Now that Comply or Die has become the standard with American police, Illinois will begin teaching high school students how to conduct themselves during traffic stops to keep from being killed.
The mandatory training will go effect for the 2017 school year after it was signed into law by Governor Bruce Rauner Friday.
The new measure states that students will now be taught “a demonstration of the proper actions to be taken during a traffic stop and appropriate interactions with law enforcement.”
Details of the law are scarce on the actual bill because it will be up to school officials to teach students how to comply to keep from dying.
Students enrolled in driver’s education courses will be required to learn how to respond if they’re pulled over by police under a measure Gov. Bruce Rauner signed into law Friday.
The change is aimed at preventing teens from panicking or doing anything that may be interpreted as a red flag by police, which could lead to a standard traffic stop escalating into a more serious situation.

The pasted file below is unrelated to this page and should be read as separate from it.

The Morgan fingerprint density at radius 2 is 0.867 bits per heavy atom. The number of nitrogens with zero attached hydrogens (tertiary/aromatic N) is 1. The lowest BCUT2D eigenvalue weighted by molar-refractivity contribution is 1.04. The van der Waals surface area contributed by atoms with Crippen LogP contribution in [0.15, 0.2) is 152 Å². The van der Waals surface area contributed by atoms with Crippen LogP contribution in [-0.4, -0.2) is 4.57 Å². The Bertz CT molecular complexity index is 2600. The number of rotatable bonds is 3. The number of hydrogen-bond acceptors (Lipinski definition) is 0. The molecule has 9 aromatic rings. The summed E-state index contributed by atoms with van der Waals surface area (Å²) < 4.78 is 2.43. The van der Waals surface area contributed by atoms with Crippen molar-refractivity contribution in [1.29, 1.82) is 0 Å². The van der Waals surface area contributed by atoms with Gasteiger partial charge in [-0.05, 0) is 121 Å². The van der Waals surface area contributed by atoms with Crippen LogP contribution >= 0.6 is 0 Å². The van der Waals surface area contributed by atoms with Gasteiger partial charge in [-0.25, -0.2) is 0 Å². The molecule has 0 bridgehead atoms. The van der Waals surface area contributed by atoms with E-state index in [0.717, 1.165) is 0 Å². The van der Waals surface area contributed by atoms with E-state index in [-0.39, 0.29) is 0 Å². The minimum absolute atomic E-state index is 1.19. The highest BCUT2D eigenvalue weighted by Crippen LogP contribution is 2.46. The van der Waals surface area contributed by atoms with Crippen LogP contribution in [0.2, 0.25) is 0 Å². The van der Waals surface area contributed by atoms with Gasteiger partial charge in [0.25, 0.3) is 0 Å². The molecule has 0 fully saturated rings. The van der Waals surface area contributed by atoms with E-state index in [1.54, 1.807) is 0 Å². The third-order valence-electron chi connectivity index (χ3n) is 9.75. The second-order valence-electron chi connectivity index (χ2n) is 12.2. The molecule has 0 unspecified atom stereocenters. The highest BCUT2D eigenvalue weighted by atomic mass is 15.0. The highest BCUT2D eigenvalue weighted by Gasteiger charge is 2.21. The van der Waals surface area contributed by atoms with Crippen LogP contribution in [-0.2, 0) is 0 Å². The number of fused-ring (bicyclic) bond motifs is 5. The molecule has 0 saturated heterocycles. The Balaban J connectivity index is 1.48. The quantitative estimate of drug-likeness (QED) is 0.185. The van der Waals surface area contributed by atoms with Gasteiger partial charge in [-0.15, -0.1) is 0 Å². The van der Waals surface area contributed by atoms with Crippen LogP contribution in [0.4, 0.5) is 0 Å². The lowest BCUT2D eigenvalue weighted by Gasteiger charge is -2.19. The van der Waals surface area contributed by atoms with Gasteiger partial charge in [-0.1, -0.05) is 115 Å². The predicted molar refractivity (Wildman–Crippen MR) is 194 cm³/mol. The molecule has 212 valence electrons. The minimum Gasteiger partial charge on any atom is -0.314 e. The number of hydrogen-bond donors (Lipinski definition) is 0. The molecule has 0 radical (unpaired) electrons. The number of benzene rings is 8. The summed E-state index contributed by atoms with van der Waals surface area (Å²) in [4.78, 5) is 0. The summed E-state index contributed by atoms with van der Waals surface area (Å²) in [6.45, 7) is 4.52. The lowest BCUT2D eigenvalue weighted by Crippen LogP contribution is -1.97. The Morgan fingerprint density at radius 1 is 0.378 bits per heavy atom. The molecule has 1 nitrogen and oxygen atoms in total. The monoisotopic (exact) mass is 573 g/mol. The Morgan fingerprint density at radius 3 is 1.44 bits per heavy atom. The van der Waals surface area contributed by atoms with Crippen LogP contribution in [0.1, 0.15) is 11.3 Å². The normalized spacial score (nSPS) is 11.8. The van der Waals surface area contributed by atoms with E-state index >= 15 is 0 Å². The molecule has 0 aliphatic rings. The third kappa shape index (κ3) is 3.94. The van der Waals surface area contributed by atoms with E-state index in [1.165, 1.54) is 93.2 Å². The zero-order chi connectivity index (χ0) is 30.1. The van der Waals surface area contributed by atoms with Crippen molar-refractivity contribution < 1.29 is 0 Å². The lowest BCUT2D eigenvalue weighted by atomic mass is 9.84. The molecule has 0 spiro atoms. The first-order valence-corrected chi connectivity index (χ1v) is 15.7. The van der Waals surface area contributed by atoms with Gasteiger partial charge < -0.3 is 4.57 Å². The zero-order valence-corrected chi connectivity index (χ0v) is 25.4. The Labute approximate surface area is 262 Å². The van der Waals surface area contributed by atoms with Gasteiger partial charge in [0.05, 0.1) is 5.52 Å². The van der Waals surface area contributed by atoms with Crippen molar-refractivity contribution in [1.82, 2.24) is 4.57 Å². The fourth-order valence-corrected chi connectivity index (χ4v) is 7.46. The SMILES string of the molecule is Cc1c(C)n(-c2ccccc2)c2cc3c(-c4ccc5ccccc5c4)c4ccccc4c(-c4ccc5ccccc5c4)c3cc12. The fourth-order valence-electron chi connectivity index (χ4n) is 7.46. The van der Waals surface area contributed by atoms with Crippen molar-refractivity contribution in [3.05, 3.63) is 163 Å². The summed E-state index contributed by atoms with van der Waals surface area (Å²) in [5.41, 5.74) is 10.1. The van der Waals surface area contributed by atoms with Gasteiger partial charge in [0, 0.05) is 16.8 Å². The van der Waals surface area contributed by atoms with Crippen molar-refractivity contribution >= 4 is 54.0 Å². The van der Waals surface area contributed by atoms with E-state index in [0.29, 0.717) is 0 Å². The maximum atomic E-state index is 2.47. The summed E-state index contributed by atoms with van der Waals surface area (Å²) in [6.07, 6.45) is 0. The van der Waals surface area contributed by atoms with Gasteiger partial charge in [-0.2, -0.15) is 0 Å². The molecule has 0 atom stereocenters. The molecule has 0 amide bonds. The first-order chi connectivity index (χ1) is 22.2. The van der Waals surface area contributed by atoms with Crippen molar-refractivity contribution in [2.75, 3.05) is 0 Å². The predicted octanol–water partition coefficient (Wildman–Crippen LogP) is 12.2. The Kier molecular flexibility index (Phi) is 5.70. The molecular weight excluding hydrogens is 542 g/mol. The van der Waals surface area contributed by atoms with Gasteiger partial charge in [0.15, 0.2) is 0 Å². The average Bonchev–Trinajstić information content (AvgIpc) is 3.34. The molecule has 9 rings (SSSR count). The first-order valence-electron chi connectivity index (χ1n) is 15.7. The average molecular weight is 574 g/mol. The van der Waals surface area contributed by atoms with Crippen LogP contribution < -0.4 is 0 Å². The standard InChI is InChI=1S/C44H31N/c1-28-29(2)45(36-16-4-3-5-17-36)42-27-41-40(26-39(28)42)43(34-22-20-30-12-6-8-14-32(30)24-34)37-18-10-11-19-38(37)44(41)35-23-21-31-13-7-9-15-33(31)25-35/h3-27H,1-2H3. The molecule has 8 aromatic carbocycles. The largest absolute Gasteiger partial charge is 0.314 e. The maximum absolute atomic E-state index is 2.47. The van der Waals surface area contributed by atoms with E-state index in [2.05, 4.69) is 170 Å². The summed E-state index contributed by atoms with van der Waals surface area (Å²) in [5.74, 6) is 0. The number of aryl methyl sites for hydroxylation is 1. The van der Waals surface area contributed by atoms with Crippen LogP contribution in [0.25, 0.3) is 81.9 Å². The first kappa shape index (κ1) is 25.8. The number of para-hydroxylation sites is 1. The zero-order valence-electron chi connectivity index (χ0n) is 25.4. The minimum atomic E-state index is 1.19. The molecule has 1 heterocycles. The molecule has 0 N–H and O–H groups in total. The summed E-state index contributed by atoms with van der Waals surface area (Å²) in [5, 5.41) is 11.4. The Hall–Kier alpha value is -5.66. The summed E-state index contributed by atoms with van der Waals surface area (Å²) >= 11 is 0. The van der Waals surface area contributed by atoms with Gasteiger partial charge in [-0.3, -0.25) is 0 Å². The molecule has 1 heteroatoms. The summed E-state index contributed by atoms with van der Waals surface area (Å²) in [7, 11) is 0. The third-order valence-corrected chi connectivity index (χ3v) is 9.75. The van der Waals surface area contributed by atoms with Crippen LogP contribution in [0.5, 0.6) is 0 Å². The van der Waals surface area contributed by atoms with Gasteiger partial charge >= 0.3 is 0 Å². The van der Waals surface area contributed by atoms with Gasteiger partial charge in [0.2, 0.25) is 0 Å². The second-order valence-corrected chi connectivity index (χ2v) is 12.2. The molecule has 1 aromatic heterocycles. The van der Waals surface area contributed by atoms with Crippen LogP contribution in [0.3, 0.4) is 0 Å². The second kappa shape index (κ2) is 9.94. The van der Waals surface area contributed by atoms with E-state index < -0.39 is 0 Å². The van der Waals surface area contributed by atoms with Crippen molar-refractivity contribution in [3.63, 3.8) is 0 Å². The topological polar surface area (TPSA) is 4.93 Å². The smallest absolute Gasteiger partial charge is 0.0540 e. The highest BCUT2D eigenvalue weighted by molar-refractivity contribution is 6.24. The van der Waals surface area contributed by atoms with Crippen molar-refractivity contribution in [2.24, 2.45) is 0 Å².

“I think it’s really timely, so that teenagers and young drivers don’t look at a police officer as a threat or a problem,” said sponsoring Sen. Julie Morrison, D-Deerfield.
“It’s just a part of driving, and if they respond in a responsible, correct way, it should never escalate.”
It will be difficult to teach students not to view cops as a threat when they are watching videos on YouTube daily that show officers to be the complete opposite.
But if they can teach them to keep their hands on the steering wheel until they are specifically ordered to produce their identification – or at least make it clear that they are recording with a camera and not holding a gun – then it might serve a purpose.
But wouldn’t it make more sense to train the cops not to panic over nervous drivers?